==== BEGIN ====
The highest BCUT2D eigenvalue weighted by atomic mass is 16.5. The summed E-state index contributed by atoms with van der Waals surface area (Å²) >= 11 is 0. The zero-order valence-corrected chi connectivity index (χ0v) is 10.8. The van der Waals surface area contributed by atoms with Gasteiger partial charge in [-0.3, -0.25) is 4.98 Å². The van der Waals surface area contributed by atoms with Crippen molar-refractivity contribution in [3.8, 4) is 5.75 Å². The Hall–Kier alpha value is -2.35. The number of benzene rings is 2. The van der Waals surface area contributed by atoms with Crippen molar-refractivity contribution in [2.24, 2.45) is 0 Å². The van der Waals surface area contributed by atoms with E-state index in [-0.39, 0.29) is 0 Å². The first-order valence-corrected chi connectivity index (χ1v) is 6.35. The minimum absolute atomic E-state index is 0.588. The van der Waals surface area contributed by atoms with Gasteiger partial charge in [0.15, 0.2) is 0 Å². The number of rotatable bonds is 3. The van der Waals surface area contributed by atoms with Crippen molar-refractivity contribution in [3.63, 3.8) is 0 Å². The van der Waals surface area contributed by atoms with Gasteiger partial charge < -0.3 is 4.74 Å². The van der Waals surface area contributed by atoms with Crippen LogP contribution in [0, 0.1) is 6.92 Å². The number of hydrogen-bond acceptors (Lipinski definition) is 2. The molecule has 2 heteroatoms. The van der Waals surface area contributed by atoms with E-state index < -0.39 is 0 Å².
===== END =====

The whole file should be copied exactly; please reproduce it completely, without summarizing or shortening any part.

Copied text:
The highest BCUT2D eigenvalue weighted by atomic mass is 16.5. The summed E-state index contributed by atoms with van der Waals surface area (Å²) >= 11 is 0. The zero-order valence-corrected chi connectivity index (χ0v) is 10.8. The van der Waals surface area contributed by atoms with Gasteiger partial charge in [-0.3, -0.25) is 4.98 Å². The van der Waals surface area contributed by atoms with Crippen molar-refractivity contribution in [3.8, 4) is 5.75 Å². The Hall–Kier alpha value is -2.35. The number of benzene rings is 2. The van der Waals surface area contributed by atoms with Crippen molar-refractivity contribution in [2.24, 2.45) is 0 Å². The van der Waals surface area contributed by atoms with E-state index in [-0.39, 0.29) is 0 Å². The first-order valence-corrected chi connectivity index (χ1v) is 6.35. The minimum absolute atomic E-state index is 0.588. The van der Waals surface area contributed by atoms with Gasteiger partial charge in [0.15, 0.2) is 0 Å². The number of rotatable bonds is 3. The van der Waals surface area contributed by atoms with Crippen molar-refractivity contribution in [3.63, 3.8) is 0 Å². The van der Waals surface area contributed by atoms with Gasteiger partial charge < -0.3 is 4.74 Å². The van der Waals surface area contributed by atoms with Crippen LogP contribution in [0, 0.1) is 6.92 Å². The number of hydrogen-bond acceptors (Lipinski definition) is 2. The molecule has 2 heteroatoms. The van der Waals surface area contributed by atoms with E-state index < -0.39 is 0 Å².